Treatment Instead of Jail Initiative Supporters Go Back To Court
Nearly 80% of DC Voters Favor the Measure
Supporters of Measure 62, the "treatment instead of jail" initiative which received 78% of the vote in the November election, filed a Motion to Reconsider the ruling on Wednesday, February 26, 2003 with DC Superior Court Judge Jeanette Clark. The Judge had ruled that the measure was not a proper subject for an initiative on the technical grounds that it required the District to allocate funds. A Motion to Reconsider is an unusual, though not unprecedented legal maneuver, which essentially requests the judge to clarify her ruling.
"We still believe that the city has a chance to make a difference in the District's addiction and incarceration crisis. Seventy-eight percent of the voters wanted this measure implemented," said William McColl, President of the D.C. Campaign for Treatment which sponsored the measure. "We are heading back to court to keep faith with our supporters and to ensure that the will of the voters is not overturned," he added.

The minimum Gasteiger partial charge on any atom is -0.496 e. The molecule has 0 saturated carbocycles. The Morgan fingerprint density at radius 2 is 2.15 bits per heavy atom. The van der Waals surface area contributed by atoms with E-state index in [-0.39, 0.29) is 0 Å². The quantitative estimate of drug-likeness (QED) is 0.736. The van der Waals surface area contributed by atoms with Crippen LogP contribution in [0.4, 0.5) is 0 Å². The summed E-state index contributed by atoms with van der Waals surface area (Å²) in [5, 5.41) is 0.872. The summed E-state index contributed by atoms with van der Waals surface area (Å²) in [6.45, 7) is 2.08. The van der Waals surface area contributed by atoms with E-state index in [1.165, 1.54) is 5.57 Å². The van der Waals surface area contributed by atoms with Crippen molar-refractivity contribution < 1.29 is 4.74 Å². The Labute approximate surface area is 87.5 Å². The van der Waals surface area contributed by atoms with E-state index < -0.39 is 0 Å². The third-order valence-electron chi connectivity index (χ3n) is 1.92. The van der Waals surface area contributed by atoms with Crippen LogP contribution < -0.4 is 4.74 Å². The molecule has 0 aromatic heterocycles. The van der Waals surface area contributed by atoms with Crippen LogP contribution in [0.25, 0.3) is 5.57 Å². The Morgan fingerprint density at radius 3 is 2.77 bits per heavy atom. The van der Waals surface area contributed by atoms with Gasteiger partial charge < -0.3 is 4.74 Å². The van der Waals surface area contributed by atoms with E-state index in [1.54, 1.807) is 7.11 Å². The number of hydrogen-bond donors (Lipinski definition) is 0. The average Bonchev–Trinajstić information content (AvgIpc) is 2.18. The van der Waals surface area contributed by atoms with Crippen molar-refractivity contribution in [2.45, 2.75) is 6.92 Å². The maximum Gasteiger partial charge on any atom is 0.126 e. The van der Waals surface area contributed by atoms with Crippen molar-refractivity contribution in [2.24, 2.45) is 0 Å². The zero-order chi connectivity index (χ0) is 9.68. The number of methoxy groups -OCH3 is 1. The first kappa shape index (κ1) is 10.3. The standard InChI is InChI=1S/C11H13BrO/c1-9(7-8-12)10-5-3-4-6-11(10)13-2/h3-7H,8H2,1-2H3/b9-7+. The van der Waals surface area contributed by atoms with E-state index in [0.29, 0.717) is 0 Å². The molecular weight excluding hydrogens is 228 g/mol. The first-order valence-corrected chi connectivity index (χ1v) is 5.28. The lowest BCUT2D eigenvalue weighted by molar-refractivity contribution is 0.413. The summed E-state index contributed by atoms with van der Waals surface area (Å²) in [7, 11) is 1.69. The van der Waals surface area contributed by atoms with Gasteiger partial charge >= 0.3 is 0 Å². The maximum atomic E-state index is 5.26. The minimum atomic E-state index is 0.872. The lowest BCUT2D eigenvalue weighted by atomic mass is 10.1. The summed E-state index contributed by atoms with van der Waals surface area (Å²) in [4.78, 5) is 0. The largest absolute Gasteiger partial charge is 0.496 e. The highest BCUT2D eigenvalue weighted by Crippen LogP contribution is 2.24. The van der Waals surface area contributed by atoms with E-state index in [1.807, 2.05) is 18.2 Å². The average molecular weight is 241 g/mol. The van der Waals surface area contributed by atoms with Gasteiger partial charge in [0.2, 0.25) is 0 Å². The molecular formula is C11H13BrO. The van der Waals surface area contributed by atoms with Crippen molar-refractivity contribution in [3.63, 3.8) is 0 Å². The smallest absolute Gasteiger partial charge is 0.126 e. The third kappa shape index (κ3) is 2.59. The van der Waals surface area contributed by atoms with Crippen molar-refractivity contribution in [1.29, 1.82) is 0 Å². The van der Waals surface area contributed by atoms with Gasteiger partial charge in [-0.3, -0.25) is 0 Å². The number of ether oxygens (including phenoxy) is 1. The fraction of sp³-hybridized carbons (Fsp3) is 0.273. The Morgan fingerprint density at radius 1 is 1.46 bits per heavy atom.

If implemented, Measure 62 will require judges to allow eligible, non-violent drug defendants to be placed in treatment for 12 months, instead of incarceration. Other treatment instead of jail measures have been passed in California and Arizona, saving taxpayers millions of dollars and significantly decreasing the states' prison population.
Lawyers for the initiative were positive about their chances for a new ruling. "This is a technical issue. We truly don't think that this measure requires the city to allocate funds and this motion is just asking Judge Clark to look a bit closer at our reasoning," said Julie Carpenter, a lawyer for Measure 62 supporters adding, "If our initiative is construed to require funding, it's hard to believe that any initiative can work."